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Symphony 8
Mahler, Boiko, Martynov
Symphony 8
Genre: Classical
 
  •  Track Listings (1) - Disc #1
  •  Track Listings (1) - Disc #2


      
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CD Details

All Artists: Mahler, Boiko, Martynov, Svetlanov
Title: Symphony 8
Members Wishing: 0
Total Copies: 0
Label: Russian Season Fr.
Release Date: 11/11/1997
Genre: Classical
Styles: Historical Periods, Modern, 20th, & 21st Century, Symphonies
Number of Discs: 2
SwapaCD Credits: 2
UPC: 794881407620

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CD Reviews

Profound & Revelatory 8th!!
Scriabinmahler | UK | 01/13/2009
(5 out of 5 stars)

"Part 1 of this performance of 8th is a revelation! Svetlanov's creates amazingly rich textures and colours by balancing the orchestra, vocalists and choirs in equal terms, and also by allowing the lower part of the score pronounced. The music sounds like a completely different work as a result.

Part 2 is paced very slowly, at times too slow and there are a few odd moments, yet again you hear wonderful detail in both orchestral and vocal parts, like you've never heard before. Solo vocalists are superbly expressive. The final apotheosis is stretched rahter too much but overwhelmingly powerful.

If you are used to conventional interpretation, you may not like this, but once you accept Svetlanov's intention, this is well worth listening. Digital recording with wide dynamic range."
Something very special here...
Lawrence Rapchak | Whiting, IN United States | 05/13/2010
(4 out of 5 stars)

"If you really appreciate the Mahler 8th Symphony, you should get ahold of this recording while you still can; it is a very special experience. It reminds me a lot of the magnificent Czech performance by Vaclav Neumann (see my review), minus the fact that Neumann tended to "phone in" sections of the work that didn't seem to interest him. The opportunity to hear this great work sung by Slavic artists (as in the Czech performance) is fascinating; there's a fullness, warmth and expressive, almost "sweet" quality to the sound---something utterly unlike the many recent performances by lighter, rather pallid Dutch or British choirs.

Those of us who mainly know Svetlanov from his crash 'n slash performances of the big Russian repertoire will be stunned to learn that---of all the recordings of this work that I have listened to--- this is the most "rarified"; that is, as Part II becomes progressively more ethereal and transparent (as Faust's soul ascends to ever-loftier realms), you actually HEAR it in Svetlanov's delicately balanced, nuanced reading. Totally unexpected!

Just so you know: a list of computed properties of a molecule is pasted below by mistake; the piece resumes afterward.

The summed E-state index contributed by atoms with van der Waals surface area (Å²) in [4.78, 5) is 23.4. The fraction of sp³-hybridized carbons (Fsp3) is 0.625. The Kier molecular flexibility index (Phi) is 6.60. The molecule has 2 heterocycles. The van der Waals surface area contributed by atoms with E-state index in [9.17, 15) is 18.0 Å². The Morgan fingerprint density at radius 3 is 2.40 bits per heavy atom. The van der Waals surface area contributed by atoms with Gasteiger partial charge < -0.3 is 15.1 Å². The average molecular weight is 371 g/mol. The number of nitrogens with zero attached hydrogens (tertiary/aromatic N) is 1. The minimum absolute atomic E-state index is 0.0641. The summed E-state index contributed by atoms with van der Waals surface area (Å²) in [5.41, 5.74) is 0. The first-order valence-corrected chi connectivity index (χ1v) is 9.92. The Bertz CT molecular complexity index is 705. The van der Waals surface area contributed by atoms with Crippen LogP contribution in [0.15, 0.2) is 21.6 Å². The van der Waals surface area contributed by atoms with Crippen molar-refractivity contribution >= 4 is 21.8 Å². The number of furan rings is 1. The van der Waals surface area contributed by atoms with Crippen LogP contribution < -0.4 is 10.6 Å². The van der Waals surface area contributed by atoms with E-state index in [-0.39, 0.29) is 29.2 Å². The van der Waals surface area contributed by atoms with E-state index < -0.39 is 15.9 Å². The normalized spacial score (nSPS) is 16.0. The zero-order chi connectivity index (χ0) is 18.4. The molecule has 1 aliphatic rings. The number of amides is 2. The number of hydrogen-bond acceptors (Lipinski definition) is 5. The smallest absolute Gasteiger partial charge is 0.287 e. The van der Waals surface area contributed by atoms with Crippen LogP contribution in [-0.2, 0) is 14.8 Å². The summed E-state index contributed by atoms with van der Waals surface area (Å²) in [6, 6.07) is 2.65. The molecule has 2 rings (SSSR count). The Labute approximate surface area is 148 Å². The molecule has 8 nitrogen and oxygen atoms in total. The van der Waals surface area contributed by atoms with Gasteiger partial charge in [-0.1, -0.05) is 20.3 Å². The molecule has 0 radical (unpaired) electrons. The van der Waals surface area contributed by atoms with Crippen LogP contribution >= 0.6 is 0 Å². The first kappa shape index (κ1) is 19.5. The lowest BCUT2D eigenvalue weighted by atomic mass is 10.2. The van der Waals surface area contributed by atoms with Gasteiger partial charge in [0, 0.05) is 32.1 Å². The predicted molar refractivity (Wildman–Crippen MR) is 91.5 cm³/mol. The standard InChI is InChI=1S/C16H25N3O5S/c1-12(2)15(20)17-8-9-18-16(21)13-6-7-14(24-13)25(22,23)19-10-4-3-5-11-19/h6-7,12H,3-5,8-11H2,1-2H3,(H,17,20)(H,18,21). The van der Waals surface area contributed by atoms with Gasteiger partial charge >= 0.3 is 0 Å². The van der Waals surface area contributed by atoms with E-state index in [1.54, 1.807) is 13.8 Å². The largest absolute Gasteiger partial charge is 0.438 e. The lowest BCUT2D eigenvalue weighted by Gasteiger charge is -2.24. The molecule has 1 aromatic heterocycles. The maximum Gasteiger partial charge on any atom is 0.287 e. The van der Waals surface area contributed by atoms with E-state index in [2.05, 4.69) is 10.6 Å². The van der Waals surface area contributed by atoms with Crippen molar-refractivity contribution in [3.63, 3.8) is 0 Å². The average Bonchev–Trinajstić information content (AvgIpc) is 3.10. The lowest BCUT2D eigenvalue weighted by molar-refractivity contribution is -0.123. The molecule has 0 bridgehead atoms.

PART I is quite exceptional throughout, with the lyrical passage following the big central recapitualtion lovingly phrased and beautifully paced.

You will delight in the conductor's take on the chanting Anchorites in the opening of PART II; longer, droning sounds (with massive Russian bassos) sung without vibrato---very cool! But the one flaw in this performance that's hard to understand is the plodding pace of the bright B Major Scherzo of the Angels, in which Mahler continually asks for more speed, lightness and a fleeting quality...but Svetlanov just ignores it all. Still, the passage has great heart and enthusiasm.

AND THEN---- the Doctor Marianus music---which in this performance exudes a special radiance unlike I've ever heard. The tenor is wonderful, and has total command of this difficult music. But once again, it is Svetlanov that postively STUNS the listener (beginning at the E Major "Hochste Herrscherin der Welt!"); the orchestra (violins expecially!) actually plays the delicate, caressing, floating phrases exactly as Mahler marked them. The "Jungfrau, rein im schonsten Sinne"...as the men's chorus gradually enters in hushed, reverent tones in the background... is, as the other reviewer put it, a REVELATION, pure and simple. When the men's chorus begins their berceuse-like "Dir, der Unberuhrbaren"...well, you need to hear it for yourself.

The trio of biblical ladies is handled very nicely, especially considering that the Maria Aegyptiaca is one of those monstrous, wobbly-voiced mezzos---but her artfulness still keeps it within the stylistic ball-park. The very-Russian children's chorus and a bright tempo keep the penitent's music sparkly and engaging, and the penitnent's big solo, despite her less-than-lovely vocal quality, is ecstatically, lovingly rendered.

Then, Marianus returns for "Blicket Auf." I wonder: do others share my opinion of most performances....that it seems that most conductors just want to blow through this section and get to the big ending?? Well, wait till you hear this one! Despite the fact that the strings are bit too distant-sounding, the overall impression is intoxicatingly, achingly beautiful...no other way to describe it.

And yes, the ending is all one could hope for, as expansive and blazingly majestic as it could possibly be played (and conducted).

Consider adding this recording to your Mahler 8th collection."